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The Robber Wants To Be Punished

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  • Uri Weiss

Abstract

It is a commonly held intuition that increasing punishment leads to less crime. Let's move our glance from the punishment for the crime itself to the punishment for the attempt to commit a crime, or to the punishment for the threat to carry it out. We'll argue that the greater the punishment for the attempt to rob, i.e. for the threat, "give me your money or else…", the greater the number of robberies and attempts there will be. The punishment for the threat makes the withdrawal from it more expensive for the criminal, making the relative cost of committing the crime lower. In other words, the punishment of the attempt turns the attempt into a commitment by the robber, while at the same time turning an incredible threat into a credible one. Therefore, the robber has a strong interest in a legal system that increases the punishment of the attempt.

Suggested Citation

  • Uri Weiss, 2015. "The Robber Wants To Be Punished," Discussion Paper Series dp685, The Federmann Center for the Study of Rationality, the Hebrew University, Jerusalem.
  • Handle: RePEc:huj:dispap:dp685
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    File URL: http://ratio.huji.ac.il/sites/default/files/publications/dp685.pdf
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    References listed on IDEAS

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    1. Gary S. Becker, 1974. "Crime and Punishment: An Economic Approach," NBER Chapters,in: Essays in the Economics of Crime and Punishment, pages 1-54 National Bureau of Economic Research, Inc.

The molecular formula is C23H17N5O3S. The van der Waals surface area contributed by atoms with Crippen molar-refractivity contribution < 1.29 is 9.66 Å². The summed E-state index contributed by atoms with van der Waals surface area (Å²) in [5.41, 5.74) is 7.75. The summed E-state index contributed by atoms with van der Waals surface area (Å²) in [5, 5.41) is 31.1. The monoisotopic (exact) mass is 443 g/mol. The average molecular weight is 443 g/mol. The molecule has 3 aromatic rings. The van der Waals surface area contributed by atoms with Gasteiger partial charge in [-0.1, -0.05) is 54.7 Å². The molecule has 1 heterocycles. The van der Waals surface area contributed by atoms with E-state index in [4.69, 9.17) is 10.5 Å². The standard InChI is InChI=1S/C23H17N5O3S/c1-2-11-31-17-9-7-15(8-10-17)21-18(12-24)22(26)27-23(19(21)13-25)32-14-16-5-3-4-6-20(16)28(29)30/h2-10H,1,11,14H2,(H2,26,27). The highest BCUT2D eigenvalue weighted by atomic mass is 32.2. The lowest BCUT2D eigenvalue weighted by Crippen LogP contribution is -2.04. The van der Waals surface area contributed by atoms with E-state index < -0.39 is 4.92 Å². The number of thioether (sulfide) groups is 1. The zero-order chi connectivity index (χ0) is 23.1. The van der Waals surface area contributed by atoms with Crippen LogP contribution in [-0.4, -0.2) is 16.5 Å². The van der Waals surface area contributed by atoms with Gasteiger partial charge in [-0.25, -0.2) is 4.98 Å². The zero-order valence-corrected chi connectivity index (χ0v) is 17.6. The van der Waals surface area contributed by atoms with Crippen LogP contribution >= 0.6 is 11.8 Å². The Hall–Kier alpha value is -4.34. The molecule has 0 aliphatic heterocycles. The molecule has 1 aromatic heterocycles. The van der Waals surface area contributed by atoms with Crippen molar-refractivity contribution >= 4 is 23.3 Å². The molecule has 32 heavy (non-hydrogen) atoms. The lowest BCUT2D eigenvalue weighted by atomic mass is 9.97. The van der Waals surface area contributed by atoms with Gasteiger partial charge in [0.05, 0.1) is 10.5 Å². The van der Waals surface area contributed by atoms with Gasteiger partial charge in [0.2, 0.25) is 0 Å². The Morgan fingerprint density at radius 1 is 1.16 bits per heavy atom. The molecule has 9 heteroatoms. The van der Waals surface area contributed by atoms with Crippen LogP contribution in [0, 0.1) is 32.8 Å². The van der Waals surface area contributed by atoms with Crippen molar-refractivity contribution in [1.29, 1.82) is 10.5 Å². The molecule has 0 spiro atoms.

2. Oren Bar-Gill & Omri Ben-Shahar, 2004. "The Law of Duress and the Economics of Credible Threats," The Journal of Legal Studies, University of Chicago Press, vol. 33(2), pages 391-430, June.
    3. Polinsky, A. Mitchell & Shavell, Steven, 2001. "Corruption and optimal law enforcement," Journal of Public Economics, Elsevier, vol. 81(1), pages 1-24, July.
    4. Eyal Winter, 2009. "Incentive Reversal," American Economic Journal: Microeconomics, American Economic Association, vol. 1(2), pages 133-147, August.
    5. George J. Stigler, 1974. "The Optimum Enforcement of Laws," NBER Chapters,in: Essays in the Economics of Crime and Punishment, pages 55-67 National Bureau of Economic Research, Inc.
    6. Alon Harel & Alon Klement, 2007. "The Economics of Stigma: Why More Detection of Crime May Result in Less Stigmatization," The Journal of Legal Studies, University of Chicago Press, vol. 36(2), pages 355-377, June.
    7. Nussim, Jacob & Tabbach, Avraham D., 2009. "Deterrence and avoidance," International Review of Law and Economics, Elsevier, vol. 29(4), pages 314-323, December.
    8. Bebchuk, Lucian Arye, 1996. "A New Theory Concerning the Credibility and Success of Threats to Sue," The Journal of Legal Studies, University of Chicago Press, vol. 25(1), pages 1-25, January.
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